Monday, September 14, 2009
She agreed and mentioned some preachers she likes and acknowledged that they tended to meet this basic standard. Then she added that some preachers, like John Wesley, seemed to be able to go off topic or ramble yet deliver an invigorating and enlightening sermon. I thought for a second and then asked whether or not this might be due to a deep internalization of the gospel metanarrative; she concurred.
I deduced this because of my exposure to two sermon givers in particular, one sermon producing community in general, and my personal devotional experience. The two sermon givers are John Calvin and N.T. Wright. Both have a grand sense of God's story from Genesis to Revelation, and the writings of each are littered with rhetorical fluorishes to their respective metanarrative structures (Calvin: "In the psalmist's praise our Lord's election is most surely demonstrated, in that so depraved a man might know the grace of our sovereign Lord..." or Wright: "What Paul has in view here is the now-and-not-yet of God's future rushing into our present of Christ's past: new creation, new humanity..."--I made both of these up, but they both sound right). The sermon producing community is the International House of Prayer, where Mike Bickle and team intentionally labor to reshape the metanarratives of intercessors and preachers-in-training to emphasize prayer, judgment, eschatology, and the church/believer as bride to Jesus ("He's our husband, beloved! And we're on our knees, with him, in intimacy--but he's the one who will judge the nations at the end of the age! The bridegroom is the judge!").
Which narrative, then? Its up to us to judge which grand story makes the best sense of our canon. I'm partial to some combination of Wright and Bickle (weird, right?), where Yahweh has been relating to his people covenantally since Abraham, has anointed and inaugurated Jesus of Nazareth as his king, and we wait in eager, prayerful, missional expectation of his return when he will judge the nations and make every wrong thing right--finally "in [Abram] all the families of the earth shall be blessed" (Genesis 12:3).
I just want to soak in that. Let that awesome story--of God's faithfulness, his power, his mercy, his justice, his out-and-out greatness--inform my reading of Scripture, my prayers, the hope of my calling, my praxis, my mission. Getting God's big picture infuses me with excitement. It contextualizes the work of the Spirit which I know experientially--whereas before I knew his power, now I'm enthralled by what he intends to do with it. And hopefully, when it comes time for me to take the stage, I will accomplish some level of exegetical competence seasoned with fluorishes of metanarratival grandeur, infused all by holy life indwelt by the Holy Spirit.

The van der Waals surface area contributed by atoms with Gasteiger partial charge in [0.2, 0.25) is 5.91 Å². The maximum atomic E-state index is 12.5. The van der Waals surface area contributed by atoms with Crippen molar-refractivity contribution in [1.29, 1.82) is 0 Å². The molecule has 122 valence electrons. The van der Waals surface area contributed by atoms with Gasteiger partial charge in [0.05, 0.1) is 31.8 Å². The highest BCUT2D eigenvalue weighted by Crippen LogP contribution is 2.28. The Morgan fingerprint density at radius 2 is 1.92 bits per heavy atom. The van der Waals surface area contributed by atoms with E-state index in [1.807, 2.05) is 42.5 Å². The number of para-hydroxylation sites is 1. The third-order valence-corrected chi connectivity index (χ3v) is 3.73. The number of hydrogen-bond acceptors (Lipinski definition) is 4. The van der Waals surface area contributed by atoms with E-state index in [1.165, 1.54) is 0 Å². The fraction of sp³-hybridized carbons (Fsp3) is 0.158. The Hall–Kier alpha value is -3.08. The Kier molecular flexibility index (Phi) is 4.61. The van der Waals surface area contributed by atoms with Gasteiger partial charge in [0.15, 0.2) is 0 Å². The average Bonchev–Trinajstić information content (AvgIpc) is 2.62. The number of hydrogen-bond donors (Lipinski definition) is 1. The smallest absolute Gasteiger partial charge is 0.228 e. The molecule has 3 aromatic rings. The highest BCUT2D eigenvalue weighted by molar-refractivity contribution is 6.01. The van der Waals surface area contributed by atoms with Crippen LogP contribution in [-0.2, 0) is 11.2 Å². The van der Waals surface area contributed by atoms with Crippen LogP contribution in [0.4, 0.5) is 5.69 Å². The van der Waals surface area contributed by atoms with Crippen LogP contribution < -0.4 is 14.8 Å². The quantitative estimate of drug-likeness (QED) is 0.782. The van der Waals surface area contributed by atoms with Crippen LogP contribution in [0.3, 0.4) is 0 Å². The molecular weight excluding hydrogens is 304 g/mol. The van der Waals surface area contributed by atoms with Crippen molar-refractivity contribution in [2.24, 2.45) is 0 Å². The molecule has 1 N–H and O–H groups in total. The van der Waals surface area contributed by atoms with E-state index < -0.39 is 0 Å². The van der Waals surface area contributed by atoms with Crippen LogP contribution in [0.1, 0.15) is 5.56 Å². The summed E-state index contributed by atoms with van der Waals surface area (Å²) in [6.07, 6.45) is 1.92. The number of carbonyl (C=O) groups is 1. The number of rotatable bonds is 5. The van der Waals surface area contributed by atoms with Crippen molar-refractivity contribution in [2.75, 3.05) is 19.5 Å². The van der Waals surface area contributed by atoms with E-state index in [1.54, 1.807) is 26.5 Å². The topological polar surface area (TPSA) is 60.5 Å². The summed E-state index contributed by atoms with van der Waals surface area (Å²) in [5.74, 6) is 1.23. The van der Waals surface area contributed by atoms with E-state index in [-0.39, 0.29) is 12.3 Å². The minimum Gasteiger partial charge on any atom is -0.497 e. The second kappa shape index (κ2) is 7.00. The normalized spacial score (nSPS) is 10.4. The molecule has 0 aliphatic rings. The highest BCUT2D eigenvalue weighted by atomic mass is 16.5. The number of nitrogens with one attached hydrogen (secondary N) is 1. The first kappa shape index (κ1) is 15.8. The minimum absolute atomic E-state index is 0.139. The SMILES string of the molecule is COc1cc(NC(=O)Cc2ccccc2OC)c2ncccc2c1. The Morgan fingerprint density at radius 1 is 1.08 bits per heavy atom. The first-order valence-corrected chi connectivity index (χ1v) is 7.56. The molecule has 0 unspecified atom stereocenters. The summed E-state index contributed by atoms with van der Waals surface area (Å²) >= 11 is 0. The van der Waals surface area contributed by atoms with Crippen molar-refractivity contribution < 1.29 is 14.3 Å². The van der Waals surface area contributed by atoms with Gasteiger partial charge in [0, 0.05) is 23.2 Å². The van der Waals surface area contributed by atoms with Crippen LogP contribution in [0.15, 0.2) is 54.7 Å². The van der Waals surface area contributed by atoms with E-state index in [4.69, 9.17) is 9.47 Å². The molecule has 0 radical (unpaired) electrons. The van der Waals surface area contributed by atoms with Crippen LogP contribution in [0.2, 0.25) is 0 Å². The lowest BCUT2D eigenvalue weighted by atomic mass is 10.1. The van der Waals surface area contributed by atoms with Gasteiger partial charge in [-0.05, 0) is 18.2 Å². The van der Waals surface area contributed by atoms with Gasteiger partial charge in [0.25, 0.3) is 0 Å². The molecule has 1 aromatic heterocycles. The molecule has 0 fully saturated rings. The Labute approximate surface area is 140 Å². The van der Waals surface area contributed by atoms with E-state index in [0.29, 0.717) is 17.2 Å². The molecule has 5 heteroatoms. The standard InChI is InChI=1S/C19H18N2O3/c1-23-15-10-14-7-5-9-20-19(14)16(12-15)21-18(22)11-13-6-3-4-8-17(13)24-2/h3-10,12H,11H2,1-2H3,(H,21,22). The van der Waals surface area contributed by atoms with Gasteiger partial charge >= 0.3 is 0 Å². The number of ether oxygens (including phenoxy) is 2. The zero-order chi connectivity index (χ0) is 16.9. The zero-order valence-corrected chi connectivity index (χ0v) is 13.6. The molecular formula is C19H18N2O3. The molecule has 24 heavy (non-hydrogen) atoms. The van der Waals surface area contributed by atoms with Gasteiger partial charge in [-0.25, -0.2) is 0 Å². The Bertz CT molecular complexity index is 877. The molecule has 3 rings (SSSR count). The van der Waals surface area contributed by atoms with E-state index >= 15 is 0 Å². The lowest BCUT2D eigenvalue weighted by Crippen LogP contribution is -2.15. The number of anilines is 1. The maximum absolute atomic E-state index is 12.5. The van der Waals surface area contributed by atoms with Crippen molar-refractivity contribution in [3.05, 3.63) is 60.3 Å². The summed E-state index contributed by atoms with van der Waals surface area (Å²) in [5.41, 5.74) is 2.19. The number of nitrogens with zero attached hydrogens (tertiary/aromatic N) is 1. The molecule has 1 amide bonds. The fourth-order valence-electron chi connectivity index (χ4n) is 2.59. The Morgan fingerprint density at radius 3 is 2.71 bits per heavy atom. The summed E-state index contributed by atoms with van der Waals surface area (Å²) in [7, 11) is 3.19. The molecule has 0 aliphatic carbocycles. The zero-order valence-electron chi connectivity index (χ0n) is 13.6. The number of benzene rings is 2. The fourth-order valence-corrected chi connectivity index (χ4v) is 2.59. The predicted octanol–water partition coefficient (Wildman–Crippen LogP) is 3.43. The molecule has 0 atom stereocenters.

Thursday, September 10, 2009
Classes are going well. I was busting at the seams with intellectual fuel on Tuesday; having been away from the classroom so long I was ready to attack every question and concept with rapid, multifaceted argument and insight. Needless to say I had to restrain myself.
We have morning prayer four days a week, evening prayer three, and a eucharistic service on Wednesday mornings. These times have, so far, been rich with contemplation and touches of the Holy Spirit; I believe God is blessing me for heeding his call and submitting to the liturgical structure. I simply treat the Scripture, the hymns, the prayers, the recitations as opportunities for theological reflection, contemplation and otherwise turning my heart towards God.
Psalm 27:4 provides a concise philosophy of worship:
One thing I asked of Yahweh, that will I seek after:
to live in the house of Yahweh all the days of my life,
to behold the beauty of Yahweh, and
to inquire in his temple.
Regardless of feeling, service structure, music style, even quality of execution, one may choose "to [dwell]... to behold... to inquire." God honors such worship.
I had a physical yesterday; turns out I'm in good health.
Tuesday, September 8, 2009
I consider a woman, 24, a refugee of Darfur, a mother, a Muslim, a rape victim, survivor to a murdered family, starving, dehydrated. I see only chaos: random, grandiose, socio-historical forces as diverse as post-colonialism and sub-Saharan geography all acting upon her blindly in a cruel amalgamation of time and place. And thus, given that such a woman probably exists, I question the God-givenness of my own time and place. Might I not be more than the causal product of those very forces which wreak suffering upon her--the suffering of billions? A product of a product of a product.